Sermon for the Twenty Third Sunday after Pentecost
Some Sundays it can be a little tough for a congregation to chime out with “Thanks be to God” at the end of one of the appointed readings, or at least it can be tough to do so without at the same time raising an eyebrow. Tonight we’ve had a reading from the gospel according to Matthew, in which Jesus has one character calling another one “worthless” before having him thrown “into the outer darkness, where there will be weeping and gnashing of teeth.” What’s more, Jesus even has that character—identified in the parable as “master”, and in the original Greek as kuriou or ‘lord’—proclaim that “to all those who have, more will be given, and they will have an abundance; but from those who have nothing, even what they have will be taken away.”
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Doesn’t that cut against the grain of so much else that Jesus teaches? Just a few chapters earlier as he brought to a close his parable of the Laborers in the Vineyard (Matthew 20.11-21), he’d said, “The last will be first, and the first will be last.” At another point we’re told that, “He sat down, called the twelve, and said to them, ‘Whoever wants to be first must be last of all and servant of all.’” (Mark 9.35). And what about the words sung over the promise of his life by Mary, in the opening chapter of Luke? “He has brought down the powerful from their thrones, / and lifted up the lowly,” she sings, but here in this Parable of the Talents the master seems to be saying that the lowly are destined to lose what little they have.” The Word of the Lord. Gulp. Thanks be to God. Double gulp.
Last Sunday night Rachel Twigg Boyce was faced with an equally challenging parable, peopled with characters who acted in ways that seemed equally uncharitable—even un-Christian—and part of what she offered was a reminder that these are parables, not descriptive or predictive accounts. In a recently published book Short Stories by Jesus: The Enigmatic Parables of a Controversial Rabbi, the Jewish scholar of the New Testament Amy-Jill Levine makes much the same point. As she seeks to help Christians hear the “Jewishness” of Jesus’ teaching, Levine helpfully uses the language of “short story” to press her Christian readers to grapple with the imaginative and, yes, enigmatic nature of Jesus’ approach.
That doesn’t mean, of course, that we can conclude that it is “just a story,” or that we can read only the stories we like all the while ignoring the ones that elude us. Jesus teaches through these stories, and any who would place themselves at the feet of this rabbi—whether disciples of the 1st century or of the 21st—need to contend with them.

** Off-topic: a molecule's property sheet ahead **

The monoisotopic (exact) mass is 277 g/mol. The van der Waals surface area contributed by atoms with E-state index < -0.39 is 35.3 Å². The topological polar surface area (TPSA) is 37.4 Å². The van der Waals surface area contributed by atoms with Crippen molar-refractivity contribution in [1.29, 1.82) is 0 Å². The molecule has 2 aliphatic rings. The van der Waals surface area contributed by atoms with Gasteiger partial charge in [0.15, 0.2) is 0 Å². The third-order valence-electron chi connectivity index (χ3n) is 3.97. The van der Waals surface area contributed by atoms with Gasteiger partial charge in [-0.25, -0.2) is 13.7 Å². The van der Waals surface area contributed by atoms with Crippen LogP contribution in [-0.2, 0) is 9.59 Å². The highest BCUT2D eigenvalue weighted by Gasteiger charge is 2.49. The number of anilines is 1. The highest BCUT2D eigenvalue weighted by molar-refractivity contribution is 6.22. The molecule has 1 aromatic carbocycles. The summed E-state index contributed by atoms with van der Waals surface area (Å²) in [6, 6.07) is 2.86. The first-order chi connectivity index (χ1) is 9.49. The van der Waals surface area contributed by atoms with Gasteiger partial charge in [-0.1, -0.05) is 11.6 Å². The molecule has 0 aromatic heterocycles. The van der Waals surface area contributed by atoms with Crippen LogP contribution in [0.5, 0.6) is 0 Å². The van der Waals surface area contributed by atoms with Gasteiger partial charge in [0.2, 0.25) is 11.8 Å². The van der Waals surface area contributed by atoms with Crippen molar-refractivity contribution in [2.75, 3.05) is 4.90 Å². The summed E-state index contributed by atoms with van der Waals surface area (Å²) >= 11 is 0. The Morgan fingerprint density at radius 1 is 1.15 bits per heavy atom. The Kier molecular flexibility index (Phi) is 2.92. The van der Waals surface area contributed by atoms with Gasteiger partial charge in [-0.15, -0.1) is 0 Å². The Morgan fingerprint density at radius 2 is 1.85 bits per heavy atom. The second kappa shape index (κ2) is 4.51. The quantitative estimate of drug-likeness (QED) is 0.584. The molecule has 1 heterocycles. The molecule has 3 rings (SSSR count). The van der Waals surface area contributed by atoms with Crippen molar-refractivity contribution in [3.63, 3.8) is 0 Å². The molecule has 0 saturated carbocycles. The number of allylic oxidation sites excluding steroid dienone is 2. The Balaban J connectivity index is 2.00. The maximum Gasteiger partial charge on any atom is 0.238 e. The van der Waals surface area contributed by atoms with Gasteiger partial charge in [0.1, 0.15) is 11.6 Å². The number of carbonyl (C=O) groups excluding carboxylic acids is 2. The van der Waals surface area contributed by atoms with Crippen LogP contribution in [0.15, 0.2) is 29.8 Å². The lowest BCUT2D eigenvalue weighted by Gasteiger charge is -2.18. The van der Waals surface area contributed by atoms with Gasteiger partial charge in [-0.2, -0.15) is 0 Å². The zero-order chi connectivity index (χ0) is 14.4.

Like the whole series of teachings and parables that fill the 24th and 25th chapters of the gospel according to Matthew, this Parable of the Talents is addressed directly and privately to the twelve disciples. In the preceding chapters, Jesus had been teaching quite openly, often in the public square in Jerusalem, and often with the Pharisees and temple officials very much present, questioning him and trying to back him into a corner. Here, though, he is telling his stories to those he has been mentoring and shaping over the past few years; those, in fact, most accustomed to hearing his “last will be first” subversion of the expected order of things. All the more reason to imagine that this particular story must have pretty much kicked their feet out from underneath them.
For it is as if a man, going on a journey, summoned his slaves and entrusted his property to them; to one he gave five talents, to another two, to another one, to each according to his ability. Then he went away.
You heard how it played out. The one entrusted with five talents—an enormous sum of money by the way; according to N.T. Wright a talent was equivalent to fifteen years worth of a worker’s pay—doubles it, as does the character entrusted with two talents. “Well done, good and trustworthy slave”, the master says to each of them. “You have been trustworthy in a few things, I will put you in charge of many things; enter into the joy of your master.” The third slave, however, “who had received the one talent went off and dug a hole in the ground and hid his master’s money.” As Jesus unfolds his story, this altogether cautious choice turns out to be rather the worst thing this third slave could have done. The master roars at him, saying that at the very least he could “have invested my money with the bankers” and earned a bit of interest. The one talent entrusted to him is given to the first slave—who is now working with eleven talents—and he is tossed into the outer darkness.